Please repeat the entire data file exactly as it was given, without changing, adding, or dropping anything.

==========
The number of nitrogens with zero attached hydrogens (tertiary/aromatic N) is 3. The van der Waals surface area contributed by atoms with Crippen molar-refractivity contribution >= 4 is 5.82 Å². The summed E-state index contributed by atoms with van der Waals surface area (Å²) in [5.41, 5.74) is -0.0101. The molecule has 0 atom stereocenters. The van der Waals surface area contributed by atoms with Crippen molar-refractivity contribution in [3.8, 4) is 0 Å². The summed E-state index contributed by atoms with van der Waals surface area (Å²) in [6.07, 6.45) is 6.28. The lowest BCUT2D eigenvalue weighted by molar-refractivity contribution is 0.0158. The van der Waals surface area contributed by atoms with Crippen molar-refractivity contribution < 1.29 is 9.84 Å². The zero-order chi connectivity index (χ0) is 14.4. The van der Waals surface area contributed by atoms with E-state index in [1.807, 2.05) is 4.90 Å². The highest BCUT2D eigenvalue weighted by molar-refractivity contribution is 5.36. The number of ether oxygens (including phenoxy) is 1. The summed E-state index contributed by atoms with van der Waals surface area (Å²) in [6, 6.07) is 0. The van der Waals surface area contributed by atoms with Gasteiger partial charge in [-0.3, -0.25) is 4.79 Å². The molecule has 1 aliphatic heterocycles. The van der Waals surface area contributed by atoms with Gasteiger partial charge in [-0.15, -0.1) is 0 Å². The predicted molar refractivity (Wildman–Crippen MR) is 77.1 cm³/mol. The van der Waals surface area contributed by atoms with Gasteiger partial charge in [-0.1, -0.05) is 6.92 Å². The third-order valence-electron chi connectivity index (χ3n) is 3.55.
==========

The number of nitrogens with zero attached hydrogens (tertiary/aromatic N) is 3. The van der Waals surface area contributed by atoms with Crippen molar-refractivity contribution >= 4 is 5.82 Å². The summed E-state index contributed by atoms with van der Waals surface area (Å²) in [5.41, 5.74) is -0.0101. The molecule has 0 atom stereocenters. The van der Waals surface area contributed by atoms with Crippen molar-refractivity contribution in [3.8, 4) is 0 Å². The summed E-state index contributed by atoms with van der Waals surface area (Å²) in [6.07, 6.45) is 6.28. The lowest BCUT2D eigenvalue weighted by molar-refractivity contribution is 0.0158. The van der Waals surface area contributed by atoms with Crippen molar-refractivity contribution < 1.29 is 9.84 Å². The zero-order chi connectivity index (χ0) is 14.4. The van der Waals surface area contributed by atoms with E-state index in [1.807, 2.05) is 4.90 Å². The highest BCUT2D eigenvalue weighted by molar-refractivity contribution is 5.36. The number of ether oxygens (including phenoxy) is 1. The summed E-state index contributed by atoms with van der Waals surface area (Å²) in [6, 6.07) is 0. The van der Waals surface area contributed by atoms with Gasteiger partial charge in [-0.3, -0.25) is 4.79 Å². The molecule has 1 aliphatic heterocycles. The van der Waals surface area contributed by atoms with Gasteiger partial charge in [-0.15, -0.1) is 0 Å². The predicted molar refractivity (Wildman–Crippen MR) is 77.1 cm³/mol. The van der Waals surface area contributed by atoms with Gasteiger partial charge in [-0.1, -0.05) is 6.92 Å². The third-order valence-electron chi connectivity index (χ3n) is 3.55.